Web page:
Beneath a story pole honoring the strength and beauty of women in her tribe, Calina Lawrence sang a song of solidarity Thursday. The soft tones in her native tongue filled the cavernous Community House on the reservation.

"I always feel empowered when I'm able to sing and share," she said.

Calina is a member of the tiny Suquamish tribe near Poulsbo. Earlier this week she found herself in Los Angeles, on the red carpet at the Golden Globe awards, speaking to a global audience.

Calina was the special guest of actress Shaileen Woodley. She was invited as part of the new Time's Up movement to end violence and discrimination against women.

"We stand in solidarity with the Time's Up movement and this initiative to create healing," said Calina while being interviewed alongside Woodley.

Calina's focus was the plight of Missing and Murdered Indigenous Women. Violence against women on some reservations is estimated at 10 times higher than the national average.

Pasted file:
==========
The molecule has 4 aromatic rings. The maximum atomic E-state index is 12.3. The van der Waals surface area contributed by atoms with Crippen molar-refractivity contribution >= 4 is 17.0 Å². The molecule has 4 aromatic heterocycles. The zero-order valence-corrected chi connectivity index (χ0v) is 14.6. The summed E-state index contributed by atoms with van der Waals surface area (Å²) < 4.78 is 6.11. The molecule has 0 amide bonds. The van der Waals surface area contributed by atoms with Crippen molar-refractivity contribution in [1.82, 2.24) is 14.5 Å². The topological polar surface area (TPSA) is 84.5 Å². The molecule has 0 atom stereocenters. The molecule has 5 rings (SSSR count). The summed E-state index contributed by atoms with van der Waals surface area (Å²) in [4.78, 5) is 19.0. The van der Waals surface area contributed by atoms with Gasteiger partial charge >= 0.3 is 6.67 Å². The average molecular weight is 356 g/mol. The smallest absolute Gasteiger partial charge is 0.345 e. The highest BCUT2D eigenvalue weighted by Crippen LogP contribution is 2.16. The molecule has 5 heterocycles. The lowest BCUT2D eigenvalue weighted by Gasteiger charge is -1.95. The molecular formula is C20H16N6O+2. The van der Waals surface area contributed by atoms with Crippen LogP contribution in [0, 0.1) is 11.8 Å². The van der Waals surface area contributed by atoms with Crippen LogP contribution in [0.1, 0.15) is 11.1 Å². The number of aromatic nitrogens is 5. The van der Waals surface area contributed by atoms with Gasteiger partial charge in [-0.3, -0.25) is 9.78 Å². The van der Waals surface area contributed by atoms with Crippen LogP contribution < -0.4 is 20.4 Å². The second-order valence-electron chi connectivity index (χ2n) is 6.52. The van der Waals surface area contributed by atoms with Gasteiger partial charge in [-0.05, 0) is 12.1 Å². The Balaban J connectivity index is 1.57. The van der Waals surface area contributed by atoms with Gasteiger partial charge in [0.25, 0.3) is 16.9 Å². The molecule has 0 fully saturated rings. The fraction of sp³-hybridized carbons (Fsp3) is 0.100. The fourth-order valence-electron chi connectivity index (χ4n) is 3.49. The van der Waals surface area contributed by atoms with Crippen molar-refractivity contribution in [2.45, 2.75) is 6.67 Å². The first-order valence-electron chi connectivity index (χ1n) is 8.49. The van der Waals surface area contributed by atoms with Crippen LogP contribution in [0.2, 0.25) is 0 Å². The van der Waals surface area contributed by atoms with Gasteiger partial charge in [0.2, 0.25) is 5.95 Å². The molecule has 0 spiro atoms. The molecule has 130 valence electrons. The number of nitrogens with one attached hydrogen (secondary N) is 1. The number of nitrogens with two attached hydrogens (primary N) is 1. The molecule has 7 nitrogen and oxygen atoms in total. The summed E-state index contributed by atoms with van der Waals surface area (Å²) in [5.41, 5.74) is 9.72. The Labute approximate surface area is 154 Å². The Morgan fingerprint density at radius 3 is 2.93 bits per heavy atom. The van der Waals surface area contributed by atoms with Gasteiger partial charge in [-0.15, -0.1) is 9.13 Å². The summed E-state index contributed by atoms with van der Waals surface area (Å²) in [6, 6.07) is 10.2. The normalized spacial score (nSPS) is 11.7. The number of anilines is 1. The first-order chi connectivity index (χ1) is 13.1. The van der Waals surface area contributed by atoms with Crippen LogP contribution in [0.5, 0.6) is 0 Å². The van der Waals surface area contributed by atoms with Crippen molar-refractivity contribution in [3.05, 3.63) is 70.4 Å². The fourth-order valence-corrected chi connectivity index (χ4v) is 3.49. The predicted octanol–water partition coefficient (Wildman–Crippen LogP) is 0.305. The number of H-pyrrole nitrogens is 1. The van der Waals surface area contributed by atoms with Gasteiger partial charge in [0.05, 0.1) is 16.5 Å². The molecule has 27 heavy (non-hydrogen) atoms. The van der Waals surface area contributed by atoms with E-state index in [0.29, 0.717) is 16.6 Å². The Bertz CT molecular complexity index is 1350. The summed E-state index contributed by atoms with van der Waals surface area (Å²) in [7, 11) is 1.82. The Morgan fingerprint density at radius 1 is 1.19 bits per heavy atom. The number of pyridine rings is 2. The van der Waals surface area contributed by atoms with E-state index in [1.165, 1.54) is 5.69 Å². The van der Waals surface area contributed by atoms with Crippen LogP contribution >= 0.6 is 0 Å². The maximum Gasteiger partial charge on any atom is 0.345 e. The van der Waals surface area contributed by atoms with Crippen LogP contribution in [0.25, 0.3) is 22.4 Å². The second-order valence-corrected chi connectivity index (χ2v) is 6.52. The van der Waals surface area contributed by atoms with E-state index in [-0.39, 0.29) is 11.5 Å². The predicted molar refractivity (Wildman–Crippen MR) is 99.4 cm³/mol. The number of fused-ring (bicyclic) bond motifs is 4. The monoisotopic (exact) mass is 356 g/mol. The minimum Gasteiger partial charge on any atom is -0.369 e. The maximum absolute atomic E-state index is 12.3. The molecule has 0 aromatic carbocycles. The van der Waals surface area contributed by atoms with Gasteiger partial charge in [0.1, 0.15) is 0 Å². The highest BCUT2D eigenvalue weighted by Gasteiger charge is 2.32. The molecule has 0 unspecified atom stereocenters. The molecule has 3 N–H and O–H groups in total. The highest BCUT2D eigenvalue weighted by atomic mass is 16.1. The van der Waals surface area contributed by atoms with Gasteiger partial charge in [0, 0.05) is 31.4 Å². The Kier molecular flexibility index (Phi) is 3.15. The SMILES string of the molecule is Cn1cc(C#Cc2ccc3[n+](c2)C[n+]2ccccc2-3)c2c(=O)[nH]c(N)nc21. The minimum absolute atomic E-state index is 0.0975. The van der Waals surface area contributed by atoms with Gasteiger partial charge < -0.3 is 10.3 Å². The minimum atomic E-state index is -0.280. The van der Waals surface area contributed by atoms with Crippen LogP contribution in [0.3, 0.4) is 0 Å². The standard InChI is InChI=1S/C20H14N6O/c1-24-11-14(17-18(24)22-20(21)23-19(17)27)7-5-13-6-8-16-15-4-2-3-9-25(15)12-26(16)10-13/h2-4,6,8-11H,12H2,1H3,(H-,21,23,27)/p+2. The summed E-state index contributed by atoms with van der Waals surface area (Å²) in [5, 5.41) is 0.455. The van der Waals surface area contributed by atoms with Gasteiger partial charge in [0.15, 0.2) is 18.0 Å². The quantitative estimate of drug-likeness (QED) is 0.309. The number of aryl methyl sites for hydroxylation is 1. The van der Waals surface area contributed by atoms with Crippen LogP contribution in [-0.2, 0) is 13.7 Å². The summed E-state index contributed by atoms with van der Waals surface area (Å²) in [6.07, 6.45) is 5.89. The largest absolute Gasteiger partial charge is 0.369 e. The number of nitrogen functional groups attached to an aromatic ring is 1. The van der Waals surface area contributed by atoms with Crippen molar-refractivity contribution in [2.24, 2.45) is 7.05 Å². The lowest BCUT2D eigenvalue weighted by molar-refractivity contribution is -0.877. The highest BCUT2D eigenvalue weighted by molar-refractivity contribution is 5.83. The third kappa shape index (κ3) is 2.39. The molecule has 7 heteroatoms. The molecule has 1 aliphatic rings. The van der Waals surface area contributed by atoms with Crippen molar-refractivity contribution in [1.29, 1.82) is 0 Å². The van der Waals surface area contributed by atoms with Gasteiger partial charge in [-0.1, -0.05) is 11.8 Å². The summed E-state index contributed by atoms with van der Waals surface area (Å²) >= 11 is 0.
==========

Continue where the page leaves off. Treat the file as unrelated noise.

"We don't just suffer violence in the workplace. We suffer violence in the street. We suffer violence in our homes," Calina said Thursday.

Calina met Woodley while doing political work in California two years ago. They reconnected at last year's Standing Rock oil pipeline protests.

Calina felt compelled to tell her personal story of violence and abuse to bring other Native women out of the shadows.

"When the most vulnerable have a chance to be heard then we will be able to move forward.," she said. "I have to interject my voice in as many spaces as I can to say, 'Hey, what about us?'"

Calina's group that raises awareness of violence against Native women is expected to lead the Seattle's Women's March on January 20.